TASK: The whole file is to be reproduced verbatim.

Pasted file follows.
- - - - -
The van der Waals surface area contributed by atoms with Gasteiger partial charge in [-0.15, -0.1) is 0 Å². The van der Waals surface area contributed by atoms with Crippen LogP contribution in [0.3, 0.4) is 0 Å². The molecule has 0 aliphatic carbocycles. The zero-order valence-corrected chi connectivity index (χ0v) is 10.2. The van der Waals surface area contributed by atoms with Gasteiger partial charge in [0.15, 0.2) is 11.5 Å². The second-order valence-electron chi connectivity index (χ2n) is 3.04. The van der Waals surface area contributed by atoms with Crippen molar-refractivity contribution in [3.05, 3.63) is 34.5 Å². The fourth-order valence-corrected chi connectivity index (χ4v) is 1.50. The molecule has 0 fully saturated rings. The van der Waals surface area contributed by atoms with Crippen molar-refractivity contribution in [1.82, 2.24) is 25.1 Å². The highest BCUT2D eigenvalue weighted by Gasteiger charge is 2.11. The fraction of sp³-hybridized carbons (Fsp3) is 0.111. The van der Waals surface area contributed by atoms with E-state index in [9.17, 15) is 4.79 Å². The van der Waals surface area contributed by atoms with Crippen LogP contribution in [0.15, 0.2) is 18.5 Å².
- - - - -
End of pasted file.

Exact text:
The van der Waals surface area contributed by atoms with Gasteiger partial charge in [-0.15, -0.1) is 0 Å². The van der Waals surface area contributed by atoms with Crippen LogP contribution in [0.3, 0.4) is 0 Å². The molecule has 0 aliphatic carbocycles. The zero-order valence-corrected chi connectivity index (χ0v) is 10.2. The van der Waals surface area contributed by atoms with Gasteiger partial charge in [0.15, 0.2) is 11.5 Å². The second-order valence-electron chi connectivity index (χ2n) is 3.04. The van der Waals surface area contributed by atoms with Crippen molar-refractivity contribution in [3.05, 3.63) is 34.5 Å². The fourth-order valence-corrected chi connectivity index (χ4v) is 1.50. The molecule has 0 fully saturated rings. The van der Waals surface area contributed by atoms with Crippen molar-refractivity contribution in [1.82, 2.24) is 25.1 Å². The highest BCUT2D eigenvalue weighted by Gasteiger charge is 2.11. The fraction of sp³-hybridized carbons (Fsp3) is 0.111. The van der Waals surface area contributed by atoms with E-state index in [9.17, 15) is 4.79 Å². The van der Waals surface area contributed by atoms with Crippen LogP contribution in [0.15, 0.2) is 18.5 Å².